Ketosis and the Keto Diet

What Is Ketosis?

Ketosis is a normal process that happens when your body doesn't have enough carbs to burn for energy. Instead, it burns fat and makes substances called ketones, which it can use for fuel.

Ketosis is a word you'll probably see when you're looking for information on diabetes or weight loss. Is it a good thing or a bad thing? That depends.

The Ketogenic Diet

Ketosis is a popular weight loss strategy. Low-carb eating plans include the first part of the Atkins diet and the Paleo diet, which stress proteins for fueling your body. In addition to helping you burn fat, ketosis can make you feel less hungry. It also helps you maintain muscle.

For healthy people who don't have diabetes and aren't pregnant, ketosis usually kicks in after 3 or 4 days of eating less than 50 grams of carbohydrates per day. That's about 3 slices of bread, a cup of low-fat fruit yogurt, or two small bananas. You can start ketosis by fasting, too.

Doctors may put children who have epilepsy on a ketogenic diet, a special high-fat, very low-carb and protein plan because it might help prevent seizures. Adults with epilepsy sometimes eat modified Atkins diets.

Some research suggests that ketogenic diets might help lower your risk of heart disease. Other studies show specific very-low-carb diets help people with metabolic syndrome, insulin resistance, and type 2 diabetes. Researchers are also studying the effects of these diets on acne, cancer, polycystic ovary syndrome (PCOS), and nervous system diseases like Alzheimer's, Parkinson's, and Lou Gehrig's disease.

Are Ketosis and the Ketogenic Diet Safe?

If you're healthy and eating a balanced diet, your body controls how much fat it burns so you don't normally make or use ketones. But when you cut way back on your calories or carbs, your body will switch to ketosis for energy. It can also happen after you exercise for a long time and during pregnancy.

Keto Diet Side Effects and Signs of Ketosis

 

During the first week of following a keto diet, you might start to feel bad. Some doctors think this is due to sugar and carbohydrate withdrawal. Or it could be changes to your gut bacteria or even an immune system reaction. You might notice temporary side effects such as:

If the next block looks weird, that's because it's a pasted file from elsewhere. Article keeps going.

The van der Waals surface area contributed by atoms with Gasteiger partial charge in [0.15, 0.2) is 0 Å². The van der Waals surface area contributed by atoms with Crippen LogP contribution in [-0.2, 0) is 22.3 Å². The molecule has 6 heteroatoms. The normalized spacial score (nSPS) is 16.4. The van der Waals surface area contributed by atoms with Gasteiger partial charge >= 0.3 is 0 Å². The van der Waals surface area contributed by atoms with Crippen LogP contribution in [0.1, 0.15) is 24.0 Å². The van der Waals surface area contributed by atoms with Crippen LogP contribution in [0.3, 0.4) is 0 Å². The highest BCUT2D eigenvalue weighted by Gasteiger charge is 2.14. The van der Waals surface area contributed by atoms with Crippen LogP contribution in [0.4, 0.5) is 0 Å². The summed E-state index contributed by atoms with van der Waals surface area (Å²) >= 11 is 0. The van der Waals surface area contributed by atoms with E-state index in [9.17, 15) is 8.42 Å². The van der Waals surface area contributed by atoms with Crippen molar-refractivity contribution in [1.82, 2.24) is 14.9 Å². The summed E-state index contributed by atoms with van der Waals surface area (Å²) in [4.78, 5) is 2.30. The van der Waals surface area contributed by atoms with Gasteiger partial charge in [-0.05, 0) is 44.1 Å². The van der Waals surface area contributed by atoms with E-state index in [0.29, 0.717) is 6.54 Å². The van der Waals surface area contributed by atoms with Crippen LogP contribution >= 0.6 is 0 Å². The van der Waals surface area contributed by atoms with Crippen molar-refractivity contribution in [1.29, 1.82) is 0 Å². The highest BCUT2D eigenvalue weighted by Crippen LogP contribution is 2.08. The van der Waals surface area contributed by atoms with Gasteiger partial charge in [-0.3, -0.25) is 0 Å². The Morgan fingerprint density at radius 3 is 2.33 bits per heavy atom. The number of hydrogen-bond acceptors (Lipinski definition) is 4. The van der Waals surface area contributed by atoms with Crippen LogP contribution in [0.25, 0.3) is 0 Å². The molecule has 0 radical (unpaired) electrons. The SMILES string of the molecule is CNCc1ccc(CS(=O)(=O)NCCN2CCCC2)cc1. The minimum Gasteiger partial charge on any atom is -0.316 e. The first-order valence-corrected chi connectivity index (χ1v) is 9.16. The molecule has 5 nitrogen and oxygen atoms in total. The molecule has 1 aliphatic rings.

• Headache
  • Fatigue
  • Brain fog
  • Irritability
  • Constipation
  • Trouble sleeping
  • Nausea
  • Stomachache
  • Dizziness
  • Sugar cravings
  • Cramps
  • Sore muscles
  • Bad breath

Some people call this the "keto flu," though this isn’t an official medical condition. Drinking plenty of water can ease or help you avoid these symptoms.

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Ketoacidosis

If you have uncontrolled diabetes, ketosis can become dangerous when ketones build up. High levels lead to dehydration and change the chemical balance of your blood. It becomes acidic and can cause a coma or death.

People with diabetes can get ketoacidosis, or diabetic ketoacidosis (DKA), when they don't take enough insulin. They can also get DKA when they're sick or injured or they don't get enough fluids and become dehydrated.

Some people without diabetes can get ketoacidosis, too. It's caused by alcoholism, starvation, or an overactive thyroid. A healthy low-carb diet shouldn't cause a problem.

If you have these symptoms, call your doctor:

  • Thirstiness or a dry mouth
  • Peeing a lot
  • Feeling tired
  • Dry or flushed skin
  • Feeling sick to your stomach
  • Throwing up
  • Trouble breathing
  • Confusion
  • Fruity-smelling breath
  • Pain in your belly

When you have diabetes, throwing up can be especially dangerous. Although DKA usually starts off slowly, throwing up can speed up the process so that it happens in just a few hours. Call your doctor if you've been throwing up for 2 hours.

Test Your Ketones

You can find out how much ketosis is going on in your body by testing for ketones in your blood or urine. You don't need to go to the doctor. You can buy test strips to check your pee at home. Some blood sugar meters can measure ketones in your blood.

If you don't know how and when to test your ketones, talk to your doctor or diabetes instructor. High levels of ketones are dangerous.

WebMD Medical Reference Reviewed by Michael Dansinger, MD on June 02, 2019

Sources

SOURCES:

Paoli, A. European Journal of Clinical Nutrition, June 2013.

Dashti, H. Experimental & Clinical Cardiology, Fall 2004.

Manninen, A. Journal of the International Society of Sports Nutrition, December 2004.

Epilepsy Foundation: "Ketogenic Diet."

Turner, Z. Practical Gastroenterology, June 2006.

Johns Hopkins Medicine: "The Ketogenic Diet Center," "Ketone Testing: What You Need to Know."

The American Diabetes Association: "DKA (Ketoacidosis) & Ketones," "Checking for Ketones."

Wood, E. Thyroid, August 2004.

Scott & White Healthcare. "Metabolic Acidosis."

Diabetes.co.uk: “Ketosis,” “Side effects of a ketogenic diet.”

Harvard Health Publishing: “What is keto flu?”

Intermountain Healthcare: “Beware the Keto Flu.”

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